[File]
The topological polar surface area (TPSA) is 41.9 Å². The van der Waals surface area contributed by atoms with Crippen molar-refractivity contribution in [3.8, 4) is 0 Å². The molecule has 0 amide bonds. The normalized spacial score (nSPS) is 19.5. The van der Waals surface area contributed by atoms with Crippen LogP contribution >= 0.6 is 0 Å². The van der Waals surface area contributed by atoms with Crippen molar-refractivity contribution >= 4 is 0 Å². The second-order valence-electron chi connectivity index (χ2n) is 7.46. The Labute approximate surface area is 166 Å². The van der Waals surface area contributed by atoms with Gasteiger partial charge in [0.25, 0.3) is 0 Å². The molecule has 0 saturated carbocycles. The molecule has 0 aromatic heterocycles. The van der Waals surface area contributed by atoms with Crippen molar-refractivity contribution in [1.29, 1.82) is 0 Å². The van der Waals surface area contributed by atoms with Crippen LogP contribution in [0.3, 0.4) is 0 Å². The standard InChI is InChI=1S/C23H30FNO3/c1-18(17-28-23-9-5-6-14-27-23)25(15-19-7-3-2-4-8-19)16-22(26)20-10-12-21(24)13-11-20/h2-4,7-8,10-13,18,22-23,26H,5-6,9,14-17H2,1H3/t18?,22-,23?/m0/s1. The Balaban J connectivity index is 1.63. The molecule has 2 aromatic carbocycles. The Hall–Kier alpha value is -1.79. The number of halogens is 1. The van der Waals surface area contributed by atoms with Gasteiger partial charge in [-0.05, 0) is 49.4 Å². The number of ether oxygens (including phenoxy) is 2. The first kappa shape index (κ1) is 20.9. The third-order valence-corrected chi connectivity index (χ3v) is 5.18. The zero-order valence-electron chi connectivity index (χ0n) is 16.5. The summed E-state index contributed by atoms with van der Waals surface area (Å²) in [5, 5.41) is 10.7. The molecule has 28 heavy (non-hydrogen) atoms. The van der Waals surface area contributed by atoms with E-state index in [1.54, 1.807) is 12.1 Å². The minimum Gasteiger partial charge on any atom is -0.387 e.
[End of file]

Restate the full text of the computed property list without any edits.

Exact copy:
The topological polar surface area (TPSA) is 41.9 Å². The van der Waals surface area contributed by atoms with Crippen molar-refractivity contribution in [3.8, 4) is 0 Å². The molecule has 0 amide bonds. The normalized spacial score (nSPS) is 19.5. The van der Waals surface area contributed by atoms with Crippen LogP contribution >= 0.6 is 0 Å². The van der Waals surface area contributed by atoms with Crippen molar-refractivity contribution >= 4 is 0 Å². The second-order valence-electron chi connectivity index (χ2n) is 7.46. The Labute approximate surface area is 166 Å². The van der Waals surface area contributed by atoms with Gasteiger partial charge in [0.25, 0.3) is 0 Å². The molecule has 0 saturated carbocycles. The molecule has 0 aromatic heterocycles. The van der Waals surface area contributed by atoms with Crippen molar-refractivity contribution in [1.29, 1.82) is 0 Å². The van der Waals surface area contributed by atoms with Crippen LogP contribution in [0.3, 0.4) is 0 Å². The standard InChI is InChI=1S/C23H30FNO3/c1-18(17-28-23-9-5-6-14-27-23)25(15-19-7-3-2-4-8-19)16-22(26)20-10-12-21(24)13-11-20/h2-4,7-8,10-13,18,22-23,26H,5-6,9,14-17H2,1H3/t18?,22-,23?/m0/s1. The Balaban J connectivity index is 1.63. The molecule has 2 aromatic carbocycles. The Hall–Kier alpha value is -1.79. The number of halogens is 1. The van der Waals surface area contributed by atoms with Gasteiger partial charge in [-0.05, 0) is 49.4 Å². The number of ether oxygens (including phenoxy) is 2. The first kappa shape index (κ1) is 20.9. The third-order valence-corrected chi connectivity index (χ3v) is 5.18. The zero-order valence-electron chi connectivity index (χ0n) is 16.5. The summed E-state index contributed by atoms with van der Waals surface area (Å²) in [5, 5.41) is 10.7. The molecule has 28 heavy (non-hydrogen) atoms. The van der Waals surface area contributed by atoms with E-state index in [1.54, 1.807) is 12.1 Å². The minimum Gasteiger partial charge on any atom is -0.387 e.